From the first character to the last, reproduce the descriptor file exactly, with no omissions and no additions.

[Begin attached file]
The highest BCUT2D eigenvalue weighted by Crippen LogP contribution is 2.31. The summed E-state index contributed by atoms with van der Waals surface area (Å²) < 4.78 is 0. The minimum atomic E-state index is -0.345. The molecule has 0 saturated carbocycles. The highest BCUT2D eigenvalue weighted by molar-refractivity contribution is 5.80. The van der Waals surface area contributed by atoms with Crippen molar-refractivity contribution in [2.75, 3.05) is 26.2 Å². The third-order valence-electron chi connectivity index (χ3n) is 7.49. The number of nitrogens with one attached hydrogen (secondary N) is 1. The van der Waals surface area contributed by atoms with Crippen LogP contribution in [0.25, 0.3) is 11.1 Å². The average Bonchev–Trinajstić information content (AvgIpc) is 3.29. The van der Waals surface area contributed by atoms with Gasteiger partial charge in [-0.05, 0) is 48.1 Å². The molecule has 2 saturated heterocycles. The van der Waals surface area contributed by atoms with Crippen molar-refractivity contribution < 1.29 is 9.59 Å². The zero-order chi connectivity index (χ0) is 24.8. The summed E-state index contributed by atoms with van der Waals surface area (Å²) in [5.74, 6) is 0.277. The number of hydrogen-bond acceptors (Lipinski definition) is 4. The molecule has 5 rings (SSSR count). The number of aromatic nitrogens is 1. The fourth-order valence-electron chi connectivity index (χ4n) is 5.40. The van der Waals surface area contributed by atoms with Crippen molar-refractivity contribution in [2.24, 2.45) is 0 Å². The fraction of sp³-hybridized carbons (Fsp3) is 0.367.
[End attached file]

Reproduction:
The highest BCUT2D eigenvalue weighted by Crippen LogP contribution is 2.31. The summed E-state index contributed by atoms with van der Waals surface area (Å²) < 4.78 is 0. The minimum atomic E-state index is -0.345. The molecule has 0 saturated carbocycles. The highest BCUT2D eigenvalue weighted by molar-refractivity contribution is 5.80. The van der Waals surface area contributed by atoms with Crippen molar-refractivity contribution in [2.75, 3.05) is 26.2 Å². The third-order valence-electron chi connectivity index (χ3n) is 7.49. The number of nitrogens with one attached hydrogen (secondary N) is 1. The van der Waals surface area contributed by atoms with Crippen LogP contribution in [0.25, 0.3) is 11.1 Å². The average Bonchev–Trinajstić information content (AvgIpc) is 3.29. The van der Waals surface area contributed by atoms with Gasteiger partial charge in [-0.05, 0) is 48.1 Å². The molecule has 2 saturated heterocycles. The van der Waals surface area contributed by atoms with Crippen molar-refractivity contribution < 1.29 is 9.59 Å². The zero-order chi connectivity index (χ0) is 24.8. The summed E-state index contributed by atoms with van der Waals surface area (Å²) in [5.74, 6) is 0.277. The number of hydrogen-bond acceptors (Lipinski definition) is 4. The molecule has 5 rings (SSSR count). The number of aromatic nitrogens is 1. The fourth-order valence-electron chi connectivity index (χ4n) is 5.40. The van der Waals surface area contributed by atoms with Crippen molar-refractivity contribution in [2.24, 2.45) is 0 Å². The fraction of sp³-hybridized carbons (Fsp3) is 0.367.